Continuous Opportunity – DevOps and Security

Thank you to everyone at the Minnesota ISSA chapter for the opportunity to share some background on DevOps and some ideas about how security teams can benefit by adopting DevOps practices & tools. The presentation slides are available here:

Continuous Opportunity- DevOps and Security.

To learn more about DevOps and Cloud Security, check out the new DEV540: Secure DevOps and Cloud Application Security course!

About the Author
At the SANS Institute, Ben Allen works as a member of the Information Security team to protect the world’s most trusted source of computer security training, certification, and research. He applies knowledge gained through over a decade of Information Security experience to problem domains ranging from packet analysis to policy development on an ongoing basis. Ben has contributed to Security best practices for DevOps and operationalized DevOps techniques for security teams leading to improvements in release time and stability.

Prior to joining the Information Security team at SANS, Ben worked in both the operations and development teams at SANS, as a Security Engineer and Architect at the University of Minnesota, and long ago as a systems administrator for the LCSE. Ben holds numerous SANS certifications, and a Bachelor’s degree in Electrical Engineering.

DOM-based XSS in the Wild

Editor’s Note: Today’s post is from Phillip Pham. Phillip is a Security Engineer at APT Security Solutions. In this post, Phillip walks through a cross-site scripting vulnerability he identified in the Fry’s web application.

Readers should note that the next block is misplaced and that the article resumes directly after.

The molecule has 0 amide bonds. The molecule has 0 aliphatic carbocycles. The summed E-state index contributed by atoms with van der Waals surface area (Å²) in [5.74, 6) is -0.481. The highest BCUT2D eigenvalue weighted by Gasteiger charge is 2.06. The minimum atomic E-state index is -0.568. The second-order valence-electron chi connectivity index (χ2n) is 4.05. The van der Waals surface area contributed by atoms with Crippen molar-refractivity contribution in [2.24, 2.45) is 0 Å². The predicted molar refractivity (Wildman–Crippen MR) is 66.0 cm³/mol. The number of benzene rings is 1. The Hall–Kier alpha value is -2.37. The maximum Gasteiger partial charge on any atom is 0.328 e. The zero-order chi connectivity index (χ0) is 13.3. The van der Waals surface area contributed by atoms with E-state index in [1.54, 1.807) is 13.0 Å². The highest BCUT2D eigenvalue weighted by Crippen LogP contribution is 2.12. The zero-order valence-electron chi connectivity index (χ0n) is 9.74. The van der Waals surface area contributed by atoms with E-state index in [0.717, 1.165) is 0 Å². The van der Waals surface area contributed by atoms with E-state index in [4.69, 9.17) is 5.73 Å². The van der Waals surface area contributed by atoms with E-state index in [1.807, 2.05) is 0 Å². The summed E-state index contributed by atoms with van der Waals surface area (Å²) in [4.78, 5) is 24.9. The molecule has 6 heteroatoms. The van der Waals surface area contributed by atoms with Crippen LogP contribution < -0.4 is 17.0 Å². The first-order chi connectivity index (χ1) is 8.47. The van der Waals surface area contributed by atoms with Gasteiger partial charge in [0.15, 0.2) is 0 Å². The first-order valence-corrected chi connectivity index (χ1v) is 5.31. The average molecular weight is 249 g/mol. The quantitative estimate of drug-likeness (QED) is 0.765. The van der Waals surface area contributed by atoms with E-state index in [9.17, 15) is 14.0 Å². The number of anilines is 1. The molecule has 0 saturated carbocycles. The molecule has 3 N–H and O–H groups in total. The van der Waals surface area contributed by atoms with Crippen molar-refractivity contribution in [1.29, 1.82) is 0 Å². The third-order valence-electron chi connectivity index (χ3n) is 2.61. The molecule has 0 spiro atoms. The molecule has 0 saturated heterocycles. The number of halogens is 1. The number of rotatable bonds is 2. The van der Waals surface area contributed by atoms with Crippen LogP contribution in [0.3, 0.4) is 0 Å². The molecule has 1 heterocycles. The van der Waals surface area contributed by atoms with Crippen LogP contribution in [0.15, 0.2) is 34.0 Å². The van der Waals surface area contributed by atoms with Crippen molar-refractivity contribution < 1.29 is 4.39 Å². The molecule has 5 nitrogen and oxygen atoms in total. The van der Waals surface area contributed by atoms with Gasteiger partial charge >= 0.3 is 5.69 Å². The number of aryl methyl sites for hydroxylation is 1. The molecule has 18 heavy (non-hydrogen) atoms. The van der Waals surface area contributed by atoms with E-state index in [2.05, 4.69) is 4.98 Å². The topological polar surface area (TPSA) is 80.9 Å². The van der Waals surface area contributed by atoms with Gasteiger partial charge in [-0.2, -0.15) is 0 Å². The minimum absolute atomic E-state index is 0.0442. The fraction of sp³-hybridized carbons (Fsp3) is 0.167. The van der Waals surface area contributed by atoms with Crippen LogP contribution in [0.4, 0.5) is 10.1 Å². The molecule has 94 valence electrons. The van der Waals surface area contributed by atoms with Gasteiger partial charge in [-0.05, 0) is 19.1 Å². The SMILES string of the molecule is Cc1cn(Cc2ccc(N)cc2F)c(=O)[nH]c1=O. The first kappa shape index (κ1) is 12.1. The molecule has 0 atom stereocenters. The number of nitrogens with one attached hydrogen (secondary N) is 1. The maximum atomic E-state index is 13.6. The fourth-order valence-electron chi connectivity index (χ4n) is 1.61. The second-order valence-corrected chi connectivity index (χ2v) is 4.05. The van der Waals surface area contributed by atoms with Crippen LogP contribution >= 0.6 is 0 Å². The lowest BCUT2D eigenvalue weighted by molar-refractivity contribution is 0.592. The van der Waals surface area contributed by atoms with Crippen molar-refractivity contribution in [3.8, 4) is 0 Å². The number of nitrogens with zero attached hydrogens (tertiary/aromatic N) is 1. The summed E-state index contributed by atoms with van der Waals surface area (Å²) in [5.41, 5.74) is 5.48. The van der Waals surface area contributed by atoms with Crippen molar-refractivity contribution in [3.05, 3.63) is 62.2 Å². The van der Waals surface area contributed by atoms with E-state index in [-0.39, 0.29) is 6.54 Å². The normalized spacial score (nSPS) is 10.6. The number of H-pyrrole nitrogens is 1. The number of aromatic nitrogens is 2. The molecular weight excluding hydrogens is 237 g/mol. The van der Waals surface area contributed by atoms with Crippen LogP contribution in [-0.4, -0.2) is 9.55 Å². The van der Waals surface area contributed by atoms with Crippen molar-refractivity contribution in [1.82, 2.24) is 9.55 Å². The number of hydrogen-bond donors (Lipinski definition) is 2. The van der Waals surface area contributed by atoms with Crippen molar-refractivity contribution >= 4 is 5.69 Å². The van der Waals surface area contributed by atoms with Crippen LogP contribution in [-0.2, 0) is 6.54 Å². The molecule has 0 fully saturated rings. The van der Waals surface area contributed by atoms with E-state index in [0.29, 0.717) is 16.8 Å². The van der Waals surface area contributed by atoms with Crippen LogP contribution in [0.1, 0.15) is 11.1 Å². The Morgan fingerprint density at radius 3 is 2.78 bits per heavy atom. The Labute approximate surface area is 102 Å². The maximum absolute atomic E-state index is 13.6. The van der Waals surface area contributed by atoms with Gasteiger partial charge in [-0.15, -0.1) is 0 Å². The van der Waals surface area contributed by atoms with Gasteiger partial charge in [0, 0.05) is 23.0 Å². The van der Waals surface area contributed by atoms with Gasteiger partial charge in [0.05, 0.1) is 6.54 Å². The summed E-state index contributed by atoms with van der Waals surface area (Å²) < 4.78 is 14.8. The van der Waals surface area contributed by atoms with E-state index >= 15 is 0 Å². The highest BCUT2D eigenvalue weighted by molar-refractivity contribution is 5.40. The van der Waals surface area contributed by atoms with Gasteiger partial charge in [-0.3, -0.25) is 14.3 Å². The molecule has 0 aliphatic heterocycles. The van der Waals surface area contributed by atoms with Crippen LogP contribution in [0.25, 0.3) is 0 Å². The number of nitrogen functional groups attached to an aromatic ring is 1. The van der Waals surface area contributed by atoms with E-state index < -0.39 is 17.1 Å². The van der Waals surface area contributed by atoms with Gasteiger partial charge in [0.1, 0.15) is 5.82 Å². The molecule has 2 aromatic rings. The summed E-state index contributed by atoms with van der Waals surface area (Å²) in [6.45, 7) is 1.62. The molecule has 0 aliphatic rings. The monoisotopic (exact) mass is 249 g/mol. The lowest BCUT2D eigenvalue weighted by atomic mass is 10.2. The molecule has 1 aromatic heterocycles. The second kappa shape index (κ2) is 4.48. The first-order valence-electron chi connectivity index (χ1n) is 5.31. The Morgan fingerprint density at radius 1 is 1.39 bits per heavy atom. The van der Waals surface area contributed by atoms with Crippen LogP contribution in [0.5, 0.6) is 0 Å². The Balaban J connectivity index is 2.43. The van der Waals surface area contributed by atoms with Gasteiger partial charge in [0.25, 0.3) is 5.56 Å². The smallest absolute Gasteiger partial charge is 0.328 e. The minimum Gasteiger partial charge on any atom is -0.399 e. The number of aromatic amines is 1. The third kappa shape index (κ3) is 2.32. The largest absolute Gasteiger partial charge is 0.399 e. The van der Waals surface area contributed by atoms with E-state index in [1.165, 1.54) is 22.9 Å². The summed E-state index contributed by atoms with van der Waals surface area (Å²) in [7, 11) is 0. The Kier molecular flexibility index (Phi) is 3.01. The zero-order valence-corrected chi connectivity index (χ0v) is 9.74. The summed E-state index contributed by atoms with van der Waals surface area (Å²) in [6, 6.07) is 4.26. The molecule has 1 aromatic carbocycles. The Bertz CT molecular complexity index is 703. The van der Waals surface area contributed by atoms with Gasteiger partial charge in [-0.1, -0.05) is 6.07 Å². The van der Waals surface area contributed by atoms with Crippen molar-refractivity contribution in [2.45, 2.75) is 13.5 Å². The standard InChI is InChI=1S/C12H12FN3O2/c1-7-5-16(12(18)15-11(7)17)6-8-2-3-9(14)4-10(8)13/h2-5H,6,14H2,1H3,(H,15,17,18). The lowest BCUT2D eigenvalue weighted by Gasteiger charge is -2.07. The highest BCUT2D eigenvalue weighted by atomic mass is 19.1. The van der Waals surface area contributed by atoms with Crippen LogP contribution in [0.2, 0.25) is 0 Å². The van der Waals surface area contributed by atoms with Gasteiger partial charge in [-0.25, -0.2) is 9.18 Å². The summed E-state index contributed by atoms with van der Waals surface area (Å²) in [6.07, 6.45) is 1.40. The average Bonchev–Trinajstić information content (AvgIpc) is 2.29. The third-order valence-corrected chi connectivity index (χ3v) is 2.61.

At the time of writing, the stated vulnerability has already been remediated by Fry’s Electronics. Thank you for taking swift action!

Fry’s Electronics is a consumer electronic retail chain that has presence in various regions across the country. Fry’s Electronics introduced a marketing concept to promote sales and track consumers’ spending habits by providing personalized “Promo Code”. These codes once presented at either online and/or local store will provide shoppers additional discounts to their electronic goods.

Consumers are contacted by Fry’s Electronics marketing “bot” periodically via emails which include the aforementioned promo code (as seen in screenshot below). To view full list of discounted products, consumers are required to click on the provided link (example below) with promo code attached as a data parameter which is part of the URL.

Promotional product listing URLs
This URL is hosted by a Limelight Networks, who is a Content Delivery Network (CDN) vendor.

When viewing advertising materials on a mobile device.


The Vulnerability
Web applications are often vulnerable to a commonly found attack, Cross Site Scripting (aka XSS), which leverages the lack of output encoding and input validation within a web application. The exploit allows a malicious actor (hacker) to embed JavaScript content (payloads) into the end-users browser and execute malicious code. Often, this results in phishing for users credentials, credit card information, malware distribution, and other malicious activities. Exploiting these vulnerabilities is usually fairly simple, yet yields devastating impact to end-users.

Because Fry’s Electronics marketing web site exposes the promo code via an unfiltered data parameter, “promocode”, thus creates an attack vector for XSS exploitation.

Initial Test
To confirm the Cross-Site Scripting vulnerability, a malicious payload was appended to the end of the promotion code parameter as follows:


Immediately, a popup displayed as shown in screenshot below and the vulnerability was confirmed:


Lets take a look at the offending code:

var promocode = getUrlParameter(‘promocode’);
var pattern = new RegExp(“[0-9]{1,7}”);
var result = pattern.test(promocode);
var default_text = “Your PromoCode for this email:”+promocode;